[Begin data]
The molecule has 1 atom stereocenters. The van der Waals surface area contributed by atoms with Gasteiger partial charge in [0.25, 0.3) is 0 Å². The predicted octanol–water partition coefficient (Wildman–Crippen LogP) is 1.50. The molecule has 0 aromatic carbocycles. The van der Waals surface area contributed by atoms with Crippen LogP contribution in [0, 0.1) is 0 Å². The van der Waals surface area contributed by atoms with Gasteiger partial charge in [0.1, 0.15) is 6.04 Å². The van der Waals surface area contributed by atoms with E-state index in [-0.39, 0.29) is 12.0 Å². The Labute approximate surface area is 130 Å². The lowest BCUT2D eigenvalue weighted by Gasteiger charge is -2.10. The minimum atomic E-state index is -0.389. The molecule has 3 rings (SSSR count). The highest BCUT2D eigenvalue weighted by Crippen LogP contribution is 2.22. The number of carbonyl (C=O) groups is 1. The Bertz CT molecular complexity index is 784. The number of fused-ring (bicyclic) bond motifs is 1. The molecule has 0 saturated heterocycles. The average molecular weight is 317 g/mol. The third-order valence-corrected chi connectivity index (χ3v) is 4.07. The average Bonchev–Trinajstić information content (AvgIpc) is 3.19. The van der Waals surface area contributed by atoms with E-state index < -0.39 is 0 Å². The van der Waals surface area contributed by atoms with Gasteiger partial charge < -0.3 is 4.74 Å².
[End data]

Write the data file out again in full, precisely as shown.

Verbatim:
The molecule has 1 atom stereocenters. The van der Waals surface area contributed by atoms with Gasteiger partial charge in [0.25, 0.3) is 0 Å². The predicted octanol–water partition coefficient (Wildman–Crippen LogP) is 1.50. The molecule has 0 aromatic carbocycles. The van der Waals surface area contributed by atoms with Crippen LogP contribution in [0, 0.1) is 0 Å². The van der Waals surface area contributed by atoms with Gasteiger partial charge in [0.1, 0.15) is 6.04 Å². The van der Waals surface area contributed by atoms with E-state index in [-0.39, 0.29) is 12.0 Å². The Labute approximate surface area is 130 Å². The lowest BCUT2D eigenvalue weighted by Gasteiger charge is -2.10. The minimum atomic E-state index is -0.389. The molecule has 3 rings (SSSR count). The highest BCUT2D eigenvalue weighted by Crippen LogP contribution is 2.22. The number of carbonyl (C=O) groups is 1. The Bertz CT molecular complexity index is 784. The number of fused-ring (bicyclic) bond motifs is 1. The molecule has 0 saturated heterocycles. The average molecular weight is 317 g/mol. The third-order valence-corrected chi connectivity index (χ3v) is 4.07. The average Bonchev–Trinajstić information content (AvgIpc) is 3.19. The van der Waals surface area contributed by atoms with E-state index < -0.39 is 0 Å². The van der Waals surface area contributed by atoms with Gasteiger partial charge < -0.3 is 4.74 Å².